The following article appeared in ‘Shoot’ magazine in 1979:
‘It had been quite a day for Tony Currie. After putting in a hard morning’s training with Tommy Docherty and his new mates at QPR, he went back to the London streets he knew as a boy for a sentimental journey.
“It was always my dream to become a professional footballer,” Tony said. “That was my ambition right from the start. I used to watch Hendon, the local amateur side. They had some good players and I wanted to be just like them.”
As Tony looked out across the empty pitch and the deserted Hendon stadium memories of his former heroes came flooding back. “I started coming here when I was eight-years-old,” he smiled. “That pitch was like the Wembley turf to me and my mates. We were all football crazy. I’d dash in from school with my brother Paul, have some tea then we’d be off down the park playing 20-a-side football, until it got dark.
Tony’s natural skill shone through in those early days, but he wasn’t always as slim as he is now ! “When I went to Whitefield Secondary Modern School in Cricklewood, I put on quite a lot of weight. My mates used to call me ‘Chub’. When I started growing I slimmed down again, but the nickname stuck.” Even in his chubby days, Tony was a star of the school teams.
“We had a good side and one of the teachers, Les Hill, gave me a lot of good advice. My happiest memories are of winning two schools’ cup finals at Hendon. I get a great feeling when I walk out at Wembley now, but playing at the local stadium in those games was just as big a thrill.”
Tony’s a hero at his old school now. He called in at Whitefield as part of his trip down memory lane and was soon swamped by young fans. Not so many years ago, Tony was just another kid in the playground, practising his skills with a battered old tennis ball. He’s come a long way since then. “It was nice going back,” said Tony later, as he sat sipping a refreshing cup of tea at his mum’s flat. “I enjoyed seeing it all again.”
After an afternoon filled with memories, Tony’s thoughts turned to the future and his new club QPR. “If we don’t win promotion this season,” he said, with his usual honesty, “I’ll think I’ve failed. That’s the job the club bought me to do. The other new players feel the same way. Once we’re used to playing together as a side, I’m sure we can be one of the best three in the Second Division.”
“Tommy Docherty is a manager who loves the players who want to play for him. He’ll always back you to the hilt and fill you with encouragement. He can put confidence into players that was never there before.”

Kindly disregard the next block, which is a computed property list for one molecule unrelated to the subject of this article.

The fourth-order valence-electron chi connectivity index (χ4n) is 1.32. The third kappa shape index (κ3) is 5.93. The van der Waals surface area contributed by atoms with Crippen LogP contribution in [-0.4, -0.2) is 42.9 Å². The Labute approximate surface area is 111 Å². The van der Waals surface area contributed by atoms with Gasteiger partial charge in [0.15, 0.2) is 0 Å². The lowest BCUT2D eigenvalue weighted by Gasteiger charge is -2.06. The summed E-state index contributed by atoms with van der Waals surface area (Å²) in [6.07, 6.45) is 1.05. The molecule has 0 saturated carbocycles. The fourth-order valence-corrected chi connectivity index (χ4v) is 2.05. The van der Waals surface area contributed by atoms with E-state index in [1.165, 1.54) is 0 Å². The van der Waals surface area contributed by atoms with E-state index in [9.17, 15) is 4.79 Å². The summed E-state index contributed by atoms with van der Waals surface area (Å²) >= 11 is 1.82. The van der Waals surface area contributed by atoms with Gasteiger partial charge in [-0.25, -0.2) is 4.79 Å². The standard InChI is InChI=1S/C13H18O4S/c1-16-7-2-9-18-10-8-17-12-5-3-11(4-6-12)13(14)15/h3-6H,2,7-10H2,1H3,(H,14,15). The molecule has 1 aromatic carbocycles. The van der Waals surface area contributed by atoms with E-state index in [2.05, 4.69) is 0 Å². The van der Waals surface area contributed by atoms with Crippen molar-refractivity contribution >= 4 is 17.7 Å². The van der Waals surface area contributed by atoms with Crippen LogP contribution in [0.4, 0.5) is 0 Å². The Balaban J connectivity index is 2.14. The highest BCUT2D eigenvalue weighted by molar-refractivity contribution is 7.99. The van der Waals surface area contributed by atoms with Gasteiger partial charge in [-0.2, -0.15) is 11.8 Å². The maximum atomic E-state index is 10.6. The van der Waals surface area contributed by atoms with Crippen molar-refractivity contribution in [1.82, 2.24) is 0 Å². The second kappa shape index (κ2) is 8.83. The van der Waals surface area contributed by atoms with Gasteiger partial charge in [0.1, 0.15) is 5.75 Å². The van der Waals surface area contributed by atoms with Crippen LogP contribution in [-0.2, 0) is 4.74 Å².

Tony’s willingness to make the fight for promotion a personal test is typical. “I’ve never run away from responsibility, I thrive on it. I love playing and when I go out there, I give it all I’ve got.”
In the heat of a match, Tony admits he isn’t the quietest player on the park ! “I’m quite a moaner on the pitch. I’m a bit of a perfectionist. If there’s an easy ball to play and it goes wrong, I get annoyed. But I leave it all behind after the game. I’m a different person off the pitch.” Tony’s new team mates are getting used to the Currie vocal chords, but they know the “moans” are coming from a player who is super-keen to see the side do well.
One stylish player Tony is quick to praise is Rangers star, Stan Bowles. Stan’s future has been clouded with uncertainty, but Tony hopes he’ll be staying with the West London club. “I know Stan used to love playing with Gerry Francis, but I think we could get that same sort of understanding going. Some players are on the same wavelength. There’s a kind of telepathy between them. I think it could work that way for Stan and me.”
At 29, Tony Currie is still full of ambition. He wants promotion for Queen’s Park Rangers. He wants to win more England caps. He wants to settle down and enjoy London life again, with his wife June and their three children, Ryan, Sharon and Natalie.
But it was nice to look back for an afternoon, re-living those happy schoolboy memories. The London kid has grown up…and seen his dream come true.’
Tony Currie was signed from Leeds United in August 1979 for ¬£400,000. His partnership with Stan Bowles wasn’t to last very long as Stan was transferred to Nottingham Forest in December 1979. As for Tony Currie, he moved to the Vancouver Whitecaps four years later for ¬£40,000 after making 98 1st team appearances, many at No.10, and scoring 6 goals.